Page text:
If a landlord violates this law, it is considered a violation of the landlord’s duty to keep the property fit for its intended use. (51) (See pages 16-19 for a description of tenant remedies.) The law does not govern how tenants occupying a unit, such as roommates, divide the utility bill between themselves. If a landlord interrupts or causes the interruption of utility services, the tenant may recover from the landlord triple damages or $500, whichever is greater, plus reasonable attorney’s fees (see page 30 for information on “utility shutoffs”). (52)

9. MAINTENANCE

According to Minnesota law, the landlord is responsible to make sure that the rental unit is:

  1. Fit to live in.
  2. Kept in reasonable repair.
  3. Kept in compliance with state and local health and housing codes.
  4. Made reasonably energy efficient to the extent that energy savings will exceed the costs of upgrading efficiency.

These landlord obligations cannot be waived. (53) A tenant who experiences problems with a landlord who is not making necessary repairs or who is not providing a unit that is fit to live in should refer to Section 15 for details on how to resolve such issues.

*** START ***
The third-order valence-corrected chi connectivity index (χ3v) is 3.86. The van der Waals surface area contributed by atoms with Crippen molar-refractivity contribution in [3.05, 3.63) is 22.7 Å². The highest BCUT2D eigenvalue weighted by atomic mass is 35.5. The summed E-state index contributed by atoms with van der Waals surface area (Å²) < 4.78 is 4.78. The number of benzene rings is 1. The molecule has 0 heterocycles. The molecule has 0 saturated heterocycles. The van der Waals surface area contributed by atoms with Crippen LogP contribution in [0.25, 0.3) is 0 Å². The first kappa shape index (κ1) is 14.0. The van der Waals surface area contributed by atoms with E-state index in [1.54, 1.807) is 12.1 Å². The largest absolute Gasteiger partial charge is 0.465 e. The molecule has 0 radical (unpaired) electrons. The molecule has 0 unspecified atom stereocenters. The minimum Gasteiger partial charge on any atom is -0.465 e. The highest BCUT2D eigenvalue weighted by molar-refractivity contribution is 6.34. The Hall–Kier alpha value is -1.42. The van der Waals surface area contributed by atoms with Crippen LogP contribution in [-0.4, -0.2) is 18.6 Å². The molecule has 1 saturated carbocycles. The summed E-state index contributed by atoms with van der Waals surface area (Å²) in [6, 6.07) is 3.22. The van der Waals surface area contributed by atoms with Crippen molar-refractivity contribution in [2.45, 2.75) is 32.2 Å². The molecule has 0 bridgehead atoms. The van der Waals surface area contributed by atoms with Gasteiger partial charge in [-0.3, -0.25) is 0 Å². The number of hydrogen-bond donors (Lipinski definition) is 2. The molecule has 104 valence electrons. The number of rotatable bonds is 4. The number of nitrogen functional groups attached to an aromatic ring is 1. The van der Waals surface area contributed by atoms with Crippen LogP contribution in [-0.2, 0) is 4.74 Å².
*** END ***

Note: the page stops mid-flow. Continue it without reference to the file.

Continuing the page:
Some repairs or maintenance duties (like yard work) can become the duty of the tenant if:

  1. Both parties agree in writing that the tenant will do the work and
  2. The tenant receives adequate consideration (payment), either by a reduction in rent or direct payment from the landlord. (See Section 15 for procedures to be followed in repair disputes.) (54)

10. UNLAWFUL DESTRUCTION OF PROPERTY

The tenant must not abuse the rental property and must pay for any damage the tenant causes beyond normal wear and tear. A landlord may sue a tenant for the willful and malicious destruction of residential rental property. The party that wins may recover actual damages, costs, and reasonable attorney’s fees, as well as other damages determined by the court. (55)

11. ALTERATIONS

Ordinarily, a tenant is not allowed to paper or paint walls, resurface floors, dismantle or install permanent fixtures, alter woodwork or carpet, or make other changes without the landlord’s permission. Tenants should speak with a landlord before making any alterations.